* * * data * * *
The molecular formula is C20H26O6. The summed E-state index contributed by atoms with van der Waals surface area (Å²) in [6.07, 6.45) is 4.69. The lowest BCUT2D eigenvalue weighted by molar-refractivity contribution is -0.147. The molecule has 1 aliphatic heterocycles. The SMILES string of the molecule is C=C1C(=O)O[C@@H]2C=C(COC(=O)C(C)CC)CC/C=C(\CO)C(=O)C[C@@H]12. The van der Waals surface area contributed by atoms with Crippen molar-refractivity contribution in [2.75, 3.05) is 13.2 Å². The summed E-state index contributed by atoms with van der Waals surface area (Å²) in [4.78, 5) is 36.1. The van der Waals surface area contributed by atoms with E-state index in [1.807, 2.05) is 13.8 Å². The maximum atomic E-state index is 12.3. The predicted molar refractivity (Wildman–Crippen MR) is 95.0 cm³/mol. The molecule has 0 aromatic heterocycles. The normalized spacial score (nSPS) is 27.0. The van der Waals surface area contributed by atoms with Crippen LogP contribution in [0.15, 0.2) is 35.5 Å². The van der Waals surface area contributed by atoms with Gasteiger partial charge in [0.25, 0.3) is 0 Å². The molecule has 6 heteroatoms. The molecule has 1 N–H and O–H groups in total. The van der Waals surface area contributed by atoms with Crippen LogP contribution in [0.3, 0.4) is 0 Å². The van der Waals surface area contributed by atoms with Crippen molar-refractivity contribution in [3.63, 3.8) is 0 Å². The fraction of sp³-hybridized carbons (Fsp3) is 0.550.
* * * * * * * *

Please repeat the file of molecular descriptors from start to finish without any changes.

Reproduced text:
The molecular formula is C20H26O6. The summed E-state index contributed by atoms with van der Waals surface area (Å²) in [6.07, 6.45) is 4.69. The lowest BCUT2D eigenvalue weighted by molar-refractivity contribution is -0.147. The molecule has 1 aliphatic heterocycles. The SMILES string of the molecule is C=C1C(=O)O[C@@H]2C=C(COC(=O)C(C)CC)CC/C=C(\CO)C(=O)C[C@@H]12. The van der Waals surface area contributed by atoms with Crippen molar-refractivity contribution in [2.75, 3.05) is 13.2 Å². The summed E-state index contributed by atoms with van der Waals surface area (Å²) in [4.78, 5) is 36.1. The van der Waals surface area contributed by atoms with E-state index in [1.807, 2.05) is 13.8 Å². The maximum atomic E-state index is 12.3. The predicted molar refractivity (Wildman–Crippen MR) is 95.0 cm³/mol. The molecule has 0 aromatic heterocycles. The normalized spacial score (nSPS) is 27.0. The van der Waals surface area contributed by atoms with Crippen LogP contribution in [0.15, 0.2) is 35.5 Å². The van der Waals surface area contributed by atoms with Gasteiger partial charge in [0.25, 0.3) is 0 Å². The molecule has 6 heteroatoms. The molecule has 1 N–H and O–H groups in total. The van der Waals surface area contributed by atoms with Crippen LogP contribution in [0.3, 0.4) is 0 Å². The van der Waals surface area contributed by atoms with Crippen molar-refractivity contribution in [3.63, 3.8) is 0 Å². The fraction of sp³-hybridized carbons (Fsp3) is 0.550.